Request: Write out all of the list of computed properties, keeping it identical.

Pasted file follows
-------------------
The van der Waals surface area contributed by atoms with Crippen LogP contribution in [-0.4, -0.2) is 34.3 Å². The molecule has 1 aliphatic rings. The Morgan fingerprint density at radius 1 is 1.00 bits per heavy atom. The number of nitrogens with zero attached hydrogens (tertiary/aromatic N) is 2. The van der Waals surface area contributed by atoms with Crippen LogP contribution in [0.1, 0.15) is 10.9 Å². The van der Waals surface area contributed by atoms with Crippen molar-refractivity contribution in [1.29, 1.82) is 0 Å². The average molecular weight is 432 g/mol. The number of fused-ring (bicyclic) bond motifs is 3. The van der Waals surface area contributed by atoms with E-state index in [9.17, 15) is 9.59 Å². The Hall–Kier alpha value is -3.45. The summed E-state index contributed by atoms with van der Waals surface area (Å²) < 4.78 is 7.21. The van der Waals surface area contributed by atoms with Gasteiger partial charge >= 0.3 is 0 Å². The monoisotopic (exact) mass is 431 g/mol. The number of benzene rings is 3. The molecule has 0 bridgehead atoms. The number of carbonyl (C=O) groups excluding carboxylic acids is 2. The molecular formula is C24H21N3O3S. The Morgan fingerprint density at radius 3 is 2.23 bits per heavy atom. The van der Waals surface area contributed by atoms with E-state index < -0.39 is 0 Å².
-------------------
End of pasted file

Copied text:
The van der Waals surface area contributed by atoms with Crippen LogP contribution in [-0.4, -0.2) is 34.3 Å². The molecule has 1 aliphatic rings. The Morgan fingerprint density at radius 1 is 1.00 bits per heavy atom. The number of nitrogens with zero attached hydrogens (tertiary/aromatic N) is 2. The van der Waals surface area contributed by atoms with Crippen LogP contribution in [0.1, 0.15) is 10.9 Å². The van der Waals surface area contributed by atoms with Crippen molar-refractivity contribution in [1.29, 1.82) is 0 Å². The average molecular weight is 432 g/mol. The number of fused-ring (bicyclic) bond motifs is 3. The van der Waals surface area contributed by atoms with E-state index in [9.17, 15) is 9.59 Å². The Hall–Kier alpha value is -3.45. The summed E-state index contributed by atoms with van der Waals surface area (Å²) < 4.78 is 7.21. The van der Waals surface area contributed by atoms with Gasteiger partial charge >= 0.3 is 0 Å². The monoisotopic (exact) mass is 431 g/mol. The number of benzene rings is 3. The molecule has 0 bridgehead atoms. The number of carbonyl (C=O) groups excluding carboxylic acids is 2. The molecular formula is C24H21N3O3S. The Morgan fingerprint density at radius 3 is 2.23 bits per heavy atom. The van der Waals surface area contributed by atoms with E-state index < -0.39 is 0 Å².